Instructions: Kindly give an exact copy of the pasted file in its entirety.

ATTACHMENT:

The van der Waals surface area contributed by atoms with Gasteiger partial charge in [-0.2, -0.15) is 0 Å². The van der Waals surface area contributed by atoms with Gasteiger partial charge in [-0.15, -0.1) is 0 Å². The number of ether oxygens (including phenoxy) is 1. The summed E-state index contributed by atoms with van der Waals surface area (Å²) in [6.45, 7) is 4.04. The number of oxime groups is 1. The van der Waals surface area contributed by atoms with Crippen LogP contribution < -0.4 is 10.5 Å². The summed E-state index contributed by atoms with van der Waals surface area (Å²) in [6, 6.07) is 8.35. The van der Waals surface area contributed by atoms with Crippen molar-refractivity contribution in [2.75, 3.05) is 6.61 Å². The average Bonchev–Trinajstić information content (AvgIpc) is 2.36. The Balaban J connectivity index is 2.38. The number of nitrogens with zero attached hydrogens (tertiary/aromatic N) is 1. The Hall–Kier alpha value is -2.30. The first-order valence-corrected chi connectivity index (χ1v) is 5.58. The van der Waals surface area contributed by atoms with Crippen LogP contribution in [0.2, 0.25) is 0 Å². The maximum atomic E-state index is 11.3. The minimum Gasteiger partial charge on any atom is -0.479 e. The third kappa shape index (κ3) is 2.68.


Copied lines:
The van der Waals surface area contributed by atoms with Gasteiger partial charge in [-0.2, -0.15) is 0 Å². The van der Waals surface area contributed by atoms with Gasteiger partial charge in [-0.15, -0.1) is 0 Å². The number of ether oxygens (including phenoxy) is 1. The summed E-state index contributed by atoms with van der Waals surface area (Å²) in [6.45, 7) is 4.04. The number of oxime groups is 1. The van der Waals surface area contributed by atoms with Crippen LogP contribution < -0.4 is 10.5 Å². The summed E-state index contributed by atoms with van der Waals surface area (Å²) in [6, 6.07) is 8.35. The van der Waals surface area contributed by atoms with Crippen molar-refractivity contribution in [2.75, 3.05) is 6.61 Å². The average Bonchev–Trinajstić information content (AvgIpc) is 2.36. The Balaban J connectivity index is 2.38. The number of nitrogens with zero attached hydrogens (tertiary/aromatic N) is 1. The Hall–Kier alpha value is -2.30. The first-order valence-corrected chi connectivity index (χ1v) is 5.58. The van der Waals surface area contributed by atoms with Crippen LogP contribution in [0.2, 0.25) is 0 Å². The maximum atomic E-state index is 11.3. The minimum Gasteiger partial charge on any atom is -0.479 e. The third kappa shape index (κ3) is 2.68.